Email date: 8/14/13
In this update:
1. Public and politicians far apart on money in politics
2. “60 Minutes” correspondent tells it like it is
3. Documentary film overcomes censorship
4. Stamp out money in politics
5. After nearly four decades in shadows, ALEC in unwelcome limelight
Public and politicians far apart on money in politics
Our latest blog post focuses on how very differently citizens and politicians see the issue of money in politics. The public thinks there's way too much of it, the politicians are convinced there's not enough. The public thinks it should be out in the open, the politicians want to keep it hidden.
The Capital Times published the commentary, first online and then in today's print edition. One of the points it makes is that even national business leaders are increasingly taking a dim view of the way the political money game is being played. A group representing small businesses in Wisconsin recently reinforced that impression.
Our most recent podcast delves deeper into soon-to-be-introduced legislation aimed at making the money in state politics harder to see.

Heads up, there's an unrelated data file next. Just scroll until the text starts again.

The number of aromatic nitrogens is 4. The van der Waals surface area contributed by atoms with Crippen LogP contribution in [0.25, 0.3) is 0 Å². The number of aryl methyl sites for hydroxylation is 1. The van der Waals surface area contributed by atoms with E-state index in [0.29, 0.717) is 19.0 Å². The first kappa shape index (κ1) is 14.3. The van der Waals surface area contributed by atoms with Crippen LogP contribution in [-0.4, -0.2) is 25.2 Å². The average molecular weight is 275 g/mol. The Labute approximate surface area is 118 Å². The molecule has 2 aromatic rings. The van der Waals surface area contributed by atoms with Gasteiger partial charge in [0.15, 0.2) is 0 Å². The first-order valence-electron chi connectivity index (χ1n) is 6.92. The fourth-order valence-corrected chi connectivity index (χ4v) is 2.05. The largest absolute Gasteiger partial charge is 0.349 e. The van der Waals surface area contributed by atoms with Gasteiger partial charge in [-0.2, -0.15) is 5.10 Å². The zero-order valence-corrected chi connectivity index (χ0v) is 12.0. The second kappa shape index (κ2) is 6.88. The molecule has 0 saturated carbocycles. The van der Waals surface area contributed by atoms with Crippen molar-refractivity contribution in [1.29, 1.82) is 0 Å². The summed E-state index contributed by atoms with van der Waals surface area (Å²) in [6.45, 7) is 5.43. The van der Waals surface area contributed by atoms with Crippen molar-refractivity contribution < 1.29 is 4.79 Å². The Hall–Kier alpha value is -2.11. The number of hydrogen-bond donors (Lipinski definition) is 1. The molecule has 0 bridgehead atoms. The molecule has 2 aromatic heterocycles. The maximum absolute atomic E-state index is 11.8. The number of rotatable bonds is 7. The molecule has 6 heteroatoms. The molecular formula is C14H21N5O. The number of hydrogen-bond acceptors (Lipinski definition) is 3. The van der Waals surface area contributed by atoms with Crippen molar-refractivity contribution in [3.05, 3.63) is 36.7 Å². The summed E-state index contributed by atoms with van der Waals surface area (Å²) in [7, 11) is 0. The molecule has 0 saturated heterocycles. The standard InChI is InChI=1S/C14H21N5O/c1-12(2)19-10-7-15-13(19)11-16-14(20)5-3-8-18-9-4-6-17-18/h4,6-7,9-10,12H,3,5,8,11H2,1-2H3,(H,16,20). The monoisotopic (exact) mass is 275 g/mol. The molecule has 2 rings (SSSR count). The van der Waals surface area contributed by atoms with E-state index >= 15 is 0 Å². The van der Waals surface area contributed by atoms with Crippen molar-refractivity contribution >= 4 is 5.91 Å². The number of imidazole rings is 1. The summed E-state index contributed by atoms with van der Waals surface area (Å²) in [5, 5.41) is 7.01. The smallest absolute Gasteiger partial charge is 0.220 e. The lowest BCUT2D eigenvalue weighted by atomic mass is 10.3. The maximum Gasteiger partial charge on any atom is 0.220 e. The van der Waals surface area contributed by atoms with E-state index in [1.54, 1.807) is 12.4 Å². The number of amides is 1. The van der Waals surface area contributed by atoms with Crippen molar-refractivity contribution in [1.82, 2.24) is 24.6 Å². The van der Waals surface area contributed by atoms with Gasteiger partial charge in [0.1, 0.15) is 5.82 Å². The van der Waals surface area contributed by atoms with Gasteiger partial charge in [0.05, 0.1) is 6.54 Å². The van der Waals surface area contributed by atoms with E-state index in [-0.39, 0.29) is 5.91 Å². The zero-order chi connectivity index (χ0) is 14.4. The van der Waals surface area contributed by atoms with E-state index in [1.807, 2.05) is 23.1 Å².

“60 Minutes” correspondent tells it like it is
Longtime “60 Minutes” correspondent Lesley Stahl sums up our current political system about as well as anyone could, and it will only take you a minute to watch.
Documentary film overcomes censorship
The producers of the movie “Citizen Koch” lost funding from public television when PBS tried to appease the billionaire subject of the documentary. The filmmakers turned to online “crowdsourcing” to replace the lost funds, and the story has a happy ending.
The Democracy Campaign's director was interviewed extensively for the project and appears numerous times in the film.
Stamp out money in politics
Now here’s a novel way to send a message about what you think of money's role in our elections and our government.
After nearly four decades in shadows, ALEC in unwelcome limelight
The American Legislative Exchange Council (ALEC, for short) has been around for 40 years, but only became notorious in the last couple of years, largely due to a website called ALEC Exposed.
The outfit that WDC's director recently called “one part corporate-sponsored dating service and one part bill mill” is back in the news. A Madison state representative attended ALEC's conference in Chicago last week and shared her experiences. For more on how ALEC courts state lawmakers, check out the report by the National Institute on Money in State Politics.